The coin saver is happy to have the money in a more spendable form and actually the bank is pleased to get the loose change. These coins become part, once again, of that cycle that coins go through. At the bank the coins are put in rolls, and sent out again to a business to make change.

Now we have heard of more than one local business posting that they want exact change to be used in purchases, so that they do not use up all their dimes and nickels. Remember, they were given fewer coin rolls than usual because the mint is slower because of COVID precautions for its employees.

The system might have adjusted to this slow down but the banks also closed their lobbies because of the coronavirus pandemic, which denied access to the coin counting machines. Kids bearing jars of treasure into the lobby were locked out because of…you guessed it….COVID precautions, which I must admit are no laughing matter.

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When there are fewer coins being made, and fewer people turning in their loose change collections, there can be a bit of a shortage.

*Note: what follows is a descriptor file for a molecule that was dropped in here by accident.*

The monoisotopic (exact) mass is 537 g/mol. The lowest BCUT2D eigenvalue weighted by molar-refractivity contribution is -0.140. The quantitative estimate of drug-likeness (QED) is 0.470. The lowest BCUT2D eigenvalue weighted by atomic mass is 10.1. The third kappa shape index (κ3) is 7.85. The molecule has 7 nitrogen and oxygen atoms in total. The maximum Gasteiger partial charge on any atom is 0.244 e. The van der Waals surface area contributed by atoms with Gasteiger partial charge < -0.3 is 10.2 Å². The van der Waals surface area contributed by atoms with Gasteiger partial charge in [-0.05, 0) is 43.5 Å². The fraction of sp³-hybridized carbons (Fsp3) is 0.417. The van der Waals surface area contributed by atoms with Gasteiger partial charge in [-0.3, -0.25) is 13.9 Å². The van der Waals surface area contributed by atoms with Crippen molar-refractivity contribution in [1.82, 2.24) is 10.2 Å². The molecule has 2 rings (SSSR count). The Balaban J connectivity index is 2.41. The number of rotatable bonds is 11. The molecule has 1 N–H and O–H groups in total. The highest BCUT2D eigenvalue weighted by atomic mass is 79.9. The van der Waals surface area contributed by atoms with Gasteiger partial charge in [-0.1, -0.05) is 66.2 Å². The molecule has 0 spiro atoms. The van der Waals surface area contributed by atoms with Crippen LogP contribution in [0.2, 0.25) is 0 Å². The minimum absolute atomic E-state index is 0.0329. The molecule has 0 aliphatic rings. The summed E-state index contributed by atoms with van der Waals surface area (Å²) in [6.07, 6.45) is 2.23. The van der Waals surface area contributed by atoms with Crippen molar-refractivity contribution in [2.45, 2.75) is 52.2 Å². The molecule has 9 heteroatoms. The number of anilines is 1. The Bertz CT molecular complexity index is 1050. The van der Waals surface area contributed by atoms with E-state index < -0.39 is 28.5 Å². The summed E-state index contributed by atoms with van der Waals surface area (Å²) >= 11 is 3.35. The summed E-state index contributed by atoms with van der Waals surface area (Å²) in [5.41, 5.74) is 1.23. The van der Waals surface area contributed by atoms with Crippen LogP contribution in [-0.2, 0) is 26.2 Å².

Now don’t panic. This is not like the toilet paper shortage, it’s just a minor inconvenience that might require a clerk getting some coins from another cashier or rounding up or down. There is no need to hoard pennies.

Because there is no way to turn them in, the coins collect at home like the Treasure of the Sierra Madre or maybe Oak Island. Storing them requires bigger and bigger containers. And people begin to think about dinners at fancy restaurants or cruises when they can finally be cashed in.

So what can we do? It turns out that ending this coin shortage crisis is well within our capabilities.

We could just start spending it bit by bit, four quarters at a time instead of a dollar. I like to save my loose change for toll roads on vacation, which means that we need a road trip. We could wash our cars every day at the place with the water wand. Twenty nickels could buy fries at a fast food drive through. We could buy more soda from vending machines. Where are the Salvation Army kettles when we need them?

Or we can do the simple thing, just call the bank and make an appointment for our coins to be cashed in. It’s very simple, I hear. You wear a mask, they wear a mask, but it’s okay because everyone is smiling and you are giving them money.

The loud counting machine makes its earsplitting music, it stops and you get pieces of paper with pictures of presidents and founding fathers.

Best of all, the bank then has more rolls of coins to give to the businesses. Commerce and capitalism go smoothly on with no delay. The stock market goes up and Disneyland reopens.

Thanks to us, crisis is averted. There is one less problem in the world and it’s time for ice cream.